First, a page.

The Minister believes that the minimum wage must be seen to be fair and bear a fair relationship to what others can earn. Mr. Gavyn Davies, and his loadsamoney, has obviously made it much more difficult for the Minister to set out the case. As one of the leaders of the anti-fat cats campaign when the Conservatives were in government, will the Minister take action to detach Mr. Davies from some of his loadsamoney, or has the Minister come round to our view that it is quite wrong to interfere in money that people come by legally in a private marketplace? If he has changed his view and agrees with us, where does that leave him in presenting Labour's brand of different policy and fairness?

Mr. McCartney: The right hon. Gentleman has got it wrong again. We introduced the fat-cat tax--the windfall tax--which he opposed. That tax got 250,000 young people and long-term unemployed people back to work. We have halved youth unemployment and long-term unemployment. It was he and his party who were the supporters of fat cats, and this Government who introduced social justice. He still has not answered the question of why his party is committed at the next election to opposing the continuation of the minimum wage, when that would impose a wage cut on 2 million British workers.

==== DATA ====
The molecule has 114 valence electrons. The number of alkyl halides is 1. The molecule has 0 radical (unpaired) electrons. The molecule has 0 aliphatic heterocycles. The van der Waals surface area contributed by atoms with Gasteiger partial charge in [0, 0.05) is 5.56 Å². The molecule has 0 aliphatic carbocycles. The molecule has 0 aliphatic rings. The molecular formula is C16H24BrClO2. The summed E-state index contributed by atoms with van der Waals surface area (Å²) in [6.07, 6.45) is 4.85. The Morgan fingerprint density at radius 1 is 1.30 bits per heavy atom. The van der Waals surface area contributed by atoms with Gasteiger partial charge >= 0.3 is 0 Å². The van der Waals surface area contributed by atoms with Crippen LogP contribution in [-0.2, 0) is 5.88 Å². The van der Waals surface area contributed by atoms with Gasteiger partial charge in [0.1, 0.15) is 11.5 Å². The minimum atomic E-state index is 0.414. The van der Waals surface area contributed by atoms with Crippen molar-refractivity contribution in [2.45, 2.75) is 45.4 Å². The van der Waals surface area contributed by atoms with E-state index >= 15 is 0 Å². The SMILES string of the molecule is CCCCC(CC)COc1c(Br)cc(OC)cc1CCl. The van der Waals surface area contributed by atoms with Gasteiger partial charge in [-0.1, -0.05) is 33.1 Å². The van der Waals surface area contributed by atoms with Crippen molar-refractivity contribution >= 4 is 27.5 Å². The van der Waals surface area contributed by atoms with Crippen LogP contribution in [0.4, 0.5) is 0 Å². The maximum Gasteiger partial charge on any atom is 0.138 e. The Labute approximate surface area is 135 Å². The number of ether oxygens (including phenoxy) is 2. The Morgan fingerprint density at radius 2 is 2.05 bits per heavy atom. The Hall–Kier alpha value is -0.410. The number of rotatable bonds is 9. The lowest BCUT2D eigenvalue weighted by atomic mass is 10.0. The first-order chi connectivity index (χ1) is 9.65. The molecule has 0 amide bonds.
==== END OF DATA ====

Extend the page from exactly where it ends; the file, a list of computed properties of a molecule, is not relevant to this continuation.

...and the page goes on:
Mr. Redwood: Will the Minister just answer? Does he approve of Mr. Davies's remuneration or will he do something about Labour fat cats?

Mr. McCartney: Fortunately for Mr. Davies, he does not qualify for the national minimum wage--but 2 million British workers do. The right hon. Gentleman still opposes that minimum wage. He is the Scrooge, not this Labour Government.

Science Parks

15. Dr. Nick Palmer (Broxtowe): If he will review ways to stimulate the creation of new companies in science parks around universities with the participation of university staff. [82373]